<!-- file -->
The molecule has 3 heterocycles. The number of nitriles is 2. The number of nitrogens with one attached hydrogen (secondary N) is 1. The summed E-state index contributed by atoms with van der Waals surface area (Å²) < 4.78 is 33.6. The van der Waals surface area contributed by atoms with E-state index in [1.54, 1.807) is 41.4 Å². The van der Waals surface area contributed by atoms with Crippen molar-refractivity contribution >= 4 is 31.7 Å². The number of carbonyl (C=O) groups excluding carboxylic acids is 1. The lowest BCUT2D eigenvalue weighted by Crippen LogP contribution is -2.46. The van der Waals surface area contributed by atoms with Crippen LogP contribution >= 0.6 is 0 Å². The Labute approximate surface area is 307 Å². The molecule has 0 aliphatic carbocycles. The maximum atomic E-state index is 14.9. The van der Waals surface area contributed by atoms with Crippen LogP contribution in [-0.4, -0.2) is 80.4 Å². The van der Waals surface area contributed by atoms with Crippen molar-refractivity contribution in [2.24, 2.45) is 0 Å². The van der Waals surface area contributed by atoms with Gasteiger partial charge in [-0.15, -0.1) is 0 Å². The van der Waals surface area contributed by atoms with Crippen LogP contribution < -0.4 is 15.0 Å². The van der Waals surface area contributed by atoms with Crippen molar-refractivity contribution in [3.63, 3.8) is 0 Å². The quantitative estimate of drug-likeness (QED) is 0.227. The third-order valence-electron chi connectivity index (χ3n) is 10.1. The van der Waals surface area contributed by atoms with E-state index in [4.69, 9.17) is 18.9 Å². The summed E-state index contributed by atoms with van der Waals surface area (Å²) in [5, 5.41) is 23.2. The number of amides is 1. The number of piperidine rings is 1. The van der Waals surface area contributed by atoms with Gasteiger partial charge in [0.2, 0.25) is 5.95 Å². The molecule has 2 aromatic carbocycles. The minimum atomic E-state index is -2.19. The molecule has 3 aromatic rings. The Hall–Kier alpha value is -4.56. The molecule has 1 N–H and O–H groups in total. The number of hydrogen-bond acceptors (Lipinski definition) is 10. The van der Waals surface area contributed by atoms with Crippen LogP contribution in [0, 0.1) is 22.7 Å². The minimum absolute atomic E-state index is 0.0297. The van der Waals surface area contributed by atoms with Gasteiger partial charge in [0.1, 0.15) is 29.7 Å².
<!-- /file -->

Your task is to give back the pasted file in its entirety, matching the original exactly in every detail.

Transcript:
The molecule has 3 heterocycles. The number of nitriles is 2. The number of nitrogens with one attached hydrogen (secondary N) is 1. The summed E-state index contributed by atoms with van der Waals surface area (Å²) < 4.78 is 33.6. The van der Waals surface area contributed by atoms with E-state index in [1.54, 1.807) is 41.4 Å². The van der Waals surface area contributed by atoms with Crippen molar-refractivity contribution >= 4 is 31.7 Å². The number of carbonyl (C=O) groups excluding carboxylic acids is 1. The lowest BCUT2D eigenvalue weighted by Crippen LogP contribution is -2.46. The van der Waals surface area contributed by atoms with Crippen LogP contribution >= 0.6 is 0 Å². The Labute approximate surface area is 307 Å². The molecule has 0 aliphatic carbocycles. The maximum atomic E-state index is 14.9. The van der Waals surface area contributed by atoms with Crippen LogP contribution in [-0.4, -0.2) is 80.4 Å². The van der Waals surface area contributed by atoms with Crippen molar-refractivity contribution in [2.24, 2.45) is 0 Å². The van der Waals surface area contributed by atoms with Gasteiger partial charge in [-0.15, -0.1) is 0 Å². The van der Waals surface area contributed by atoms with Crippen LogP contribution < -0.4 is 15.0 Å². The van der Waals surface area contributed by atoms with Crippen molar-refractivity contribution in [3.63, 3.8) is 0 Å². The quantitative estimate of drug-likeness (QED) is 0.227. The third-order valence-electron chi connectivity index (χ3n) is 10.1. The van der Waals surface area contributed by atoms with E-state index in [4.69, 9.17) is 18.9 Å². The summed E-state index contributed by atoms with van der Waals surface area (Å²) in [5, 5.41) is 23.2. The number of amides is 1. The number of piperidine rings is 1. The van der Waals surface area contributed by atoms with Gasteiger partial charge in [0.2, 0.25) is 5.95 Å². The molecule has 2 aromatic carbocycles. The minimum atomic E-state index is -2.19. The molecule has 3 aromatic rings. The Hall–Kier alpha value is -4.56. The molecule has 1 N–H and O–H groups in total. The number of hydrogen-bond acceptors (Lipinski definition) is 10. The van der Waals surface area contributed by atoms with Crippen LogP contribution in [0, 0.1) is 22.7 Å². The minimum absolute atomic E-state index is 0.0297. The van der Waals surface area contributed by atoms with Gasteiger partial charge in [0.1, 0.15) is 29.7 Å².